Council will discuss economic development
In many cases, this year’s budget for the city of Eudora cut spending. However, one area of funding that was increased was economic development.
The Eudora City Council decided in July to allow for $90,000 to increase a business tax base which is just 10 percent of the city’s tax base.
City Administrator Cheryl Beatty said the money was a way for Eudora to invest in itself.
“It’s a very critical issue to Eudora,” she said. “We desperately need more retail to divert pressure from the residential tax base. The communities that are highly successful — Lenexa, Overland Park — are successful because they have a large retail tax base. We need to start working toward that.”
The council will begin mulling over economic development firms this month. Fort Worth, Texas, firm Buxton made a presentation to the council in July, and Beatty said two other firms from Wisconsin have contacted her.
But the front-runner at this point is Bucher, Willis, and Ratliff, which already serves as the city’s staff engineer and facilitated last year’s community visioning meetings.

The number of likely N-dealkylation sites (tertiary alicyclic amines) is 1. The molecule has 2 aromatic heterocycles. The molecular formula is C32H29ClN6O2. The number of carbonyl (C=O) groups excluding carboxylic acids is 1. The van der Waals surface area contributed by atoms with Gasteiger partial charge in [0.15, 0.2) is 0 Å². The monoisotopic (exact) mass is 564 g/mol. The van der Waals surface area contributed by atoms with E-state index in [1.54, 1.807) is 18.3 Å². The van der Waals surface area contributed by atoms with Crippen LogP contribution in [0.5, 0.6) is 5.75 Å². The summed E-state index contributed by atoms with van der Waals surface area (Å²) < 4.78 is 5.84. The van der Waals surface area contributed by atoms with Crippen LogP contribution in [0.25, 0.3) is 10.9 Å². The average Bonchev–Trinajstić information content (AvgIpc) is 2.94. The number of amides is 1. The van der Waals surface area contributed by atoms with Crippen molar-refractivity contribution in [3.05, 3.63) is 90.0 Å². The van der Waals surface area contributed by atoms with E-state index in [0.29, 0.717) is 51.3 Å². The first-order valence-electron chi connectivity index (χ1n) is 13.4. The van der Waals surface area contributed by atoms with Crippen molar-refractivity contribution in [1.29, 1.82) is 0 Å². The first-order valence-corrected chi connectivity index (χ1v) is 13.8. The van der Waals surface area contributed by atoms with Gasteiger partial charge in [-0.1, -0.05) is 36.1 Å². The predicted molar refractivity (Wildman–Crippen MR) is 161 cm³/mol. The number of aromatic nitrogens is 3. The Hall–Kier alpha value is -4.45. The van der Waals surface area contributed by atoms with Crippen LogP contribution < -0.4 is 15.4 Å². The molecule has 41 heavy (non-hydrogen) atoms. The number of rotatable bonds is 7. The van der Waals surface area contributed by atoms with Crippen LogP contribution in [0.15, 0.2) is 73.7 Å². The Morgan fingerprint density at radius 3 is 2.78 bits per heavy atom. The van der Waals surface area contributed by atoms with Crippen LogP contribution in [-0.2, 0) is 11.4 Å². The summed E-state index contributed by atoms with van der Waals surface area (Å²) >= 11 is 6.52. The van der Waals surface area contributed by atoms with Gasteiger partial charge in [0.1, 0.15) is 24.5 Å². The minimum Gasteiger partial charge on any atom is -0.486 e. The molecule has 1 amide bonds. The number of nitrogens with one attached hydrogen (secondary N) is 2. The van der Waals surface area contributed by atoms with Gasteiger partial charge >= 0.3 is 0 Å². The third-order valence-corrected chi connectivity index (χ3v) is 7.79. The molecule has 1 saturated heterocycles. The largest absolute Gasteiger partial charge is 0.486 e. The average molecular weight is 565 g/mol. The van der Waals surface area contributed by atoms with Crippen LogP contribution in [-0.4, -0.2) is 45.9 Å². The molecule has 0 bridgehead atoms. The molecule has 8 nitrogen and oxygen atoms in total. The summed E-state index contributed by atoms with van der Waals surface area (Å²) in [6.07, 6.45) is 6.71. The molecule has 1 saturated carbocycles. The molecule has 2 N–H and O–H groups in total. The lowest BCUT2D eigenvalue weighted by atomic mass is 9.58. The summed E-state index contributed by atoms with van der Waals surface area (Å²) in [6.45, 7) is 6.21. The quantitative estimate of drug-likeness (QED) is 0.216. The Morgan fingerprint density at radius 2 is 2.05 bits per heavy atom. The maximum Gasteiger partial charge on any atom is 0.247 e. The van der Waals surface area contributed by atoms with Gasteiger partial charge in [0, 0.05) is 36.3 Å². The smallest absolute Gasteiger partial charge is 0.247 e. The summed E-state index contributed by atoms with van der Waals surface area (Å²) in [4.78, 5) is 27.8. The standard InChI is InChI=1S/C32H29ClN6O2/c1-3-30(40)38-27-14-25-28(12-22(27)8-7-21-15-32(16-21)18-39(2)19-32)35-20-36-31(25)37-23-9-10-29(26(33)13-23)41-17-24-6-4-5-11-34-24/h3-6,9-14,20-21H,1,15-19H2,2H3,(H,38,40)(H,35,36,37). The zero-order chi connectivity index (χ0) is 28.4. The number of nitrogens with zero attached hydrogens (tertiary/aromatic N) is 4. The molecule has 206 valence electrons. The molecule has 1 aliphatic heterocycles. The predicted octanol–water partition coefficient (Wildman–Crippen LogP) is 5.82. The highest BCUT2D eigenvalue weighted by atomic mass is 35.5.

The Kansas City, Mo., firm made a presentation at the last city council meeting of 2008 to offer its services.
The city is interested in BWR because not only does the firm know the city and the area, but it offered more services than Buxton.
“We know you people and have seen you build a good rapport with the planning commission,” Mayor Tom Pyle told BWR staff during their presentation to the council. “Personally, I’d rather see us go with someone we know and have interacted with.”
Among other things, BWR said it would analyze good business types, analyze long term planning for locations and would provide architectural drawings for how a given business might look.
“They were offering much more in services for relatively the same amount of money and that’s why there was a piqued interest in what they presented,” Beatty said.
Richard Kaplan, of Kaplan Consulting, also spoke to the council during the presentation. He would serve as a sub-contractor if BWR were to get the contract.
“What’s good about Richard is he’s worked throughout this area,” Beatty said. “These are people who are local and understand the relationship between Kansas City, Lawrence and the surrounding areas.”
Beatty said the continuity maintained by hiring BWR also would be important when the time comes to actually draw businesses to Eudora.
“You can sell yourself better to a businessman if they see that you’re working with people that know what they’re doing and have history with the community,” she said.
The council could discuss the hiring of firms Monday.